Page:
Mid-Missouri pest control experts warn mice want indoors

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COLUMBIA - As the weather gets colder, outdoor critters may try to head indoors. This is the time of year when pest control agencies get the most calls from mid-Missouri residents about rodents and bats nesting in their homes.

The Missouri Department of Conservation said birds regularly migrate long distances to escape the cold, but smaller animals like mice and rats don't have that option. Instead of heading south for winter, rodents will migrate to the nearest warm place they can find--in a tree, under a rock, or inside a nearby house.

Some common entry points for rodents, experts say are through utility pipes, or cracks in the home's foundation. Sean Chase of Atkins Pest Control says it's important for homeowners to check for holes and cracks in the exterior of their homes.

"They can get into areas that are small, just about the size of a dime," Chase said.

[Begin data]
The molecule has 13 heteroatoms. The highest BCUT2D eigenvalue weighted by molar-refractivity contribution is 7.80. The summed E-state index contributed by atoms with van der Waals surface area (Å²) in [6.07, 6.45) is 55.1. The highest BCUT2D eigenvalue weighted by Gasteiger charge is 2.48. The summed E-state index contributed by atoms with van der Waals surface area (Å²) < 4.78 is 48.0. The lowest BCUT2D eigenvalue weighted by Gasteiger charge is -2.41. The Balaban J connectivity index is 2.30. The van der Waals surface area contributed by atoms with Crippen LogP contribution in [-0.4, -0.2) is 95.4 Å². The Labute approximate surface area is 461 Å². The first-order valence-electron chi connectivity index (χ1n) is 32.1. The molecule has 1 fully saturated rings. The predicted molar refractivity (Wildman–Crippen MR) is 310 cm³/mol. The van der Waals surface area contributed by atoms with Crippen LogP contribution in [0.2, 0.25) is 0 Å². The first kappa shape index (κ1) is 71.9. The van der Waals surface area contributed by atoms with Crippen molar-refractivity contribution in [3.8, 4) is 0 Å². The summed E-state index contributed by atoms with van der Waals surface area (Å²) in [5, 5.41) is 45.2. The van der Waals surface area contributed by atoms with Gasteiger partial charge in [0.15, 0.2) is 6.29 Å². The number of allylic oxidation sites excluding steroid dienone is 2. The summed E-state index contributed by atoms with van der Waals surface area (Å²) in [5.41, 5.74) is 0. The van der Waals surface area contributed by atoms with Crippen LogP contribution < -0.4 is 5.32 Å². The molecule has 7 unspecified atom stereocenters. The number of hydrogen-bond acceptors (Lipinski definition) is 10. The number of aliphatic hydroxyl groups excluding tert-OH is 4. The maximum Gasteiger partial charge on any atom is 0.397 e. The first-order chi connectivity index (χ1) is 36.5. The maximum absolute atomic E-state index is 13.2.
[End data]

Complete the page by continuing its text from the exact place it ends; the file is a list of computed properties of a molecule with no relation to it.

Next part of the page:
Animal experts say small mammals are built for getting into tight places. The Missouri Department of Conservation's John George says if mice can't squeeze into an existing hole or crack, they can get inside a home with just a little effort.

"Most small animals can contort their bodies to fit through really small spaces. And things like rodents, you have to keep in mind, if the hole's a little too small, they can chew it bigger," George said.

Mice and other rodents can easily chew through plastic and cardboard, so Chase advises homeowners to keep bagged food in sturdy, see through-totes. He said residents should keep firewood piles away from the house, another popular spot where rats and mice go when temperatures drop.

There are a few tell-tale signs a mouse is in the house. Droppings, gnawed holes in bags of food or birdseed, or a pet who is paying extra-close attention to a dark closet or a corner in the kitchen. There are a variety of kill and no-kill traps a homeowner can buy to deal with a mouse problem. George said the best solution is stopping the problem before it starts.

"The key is finding places they might be getting in already and sealing them up. That way you won't have to buy traps," George said.

Along with mice, George said snakes and bats are other culprits.

 

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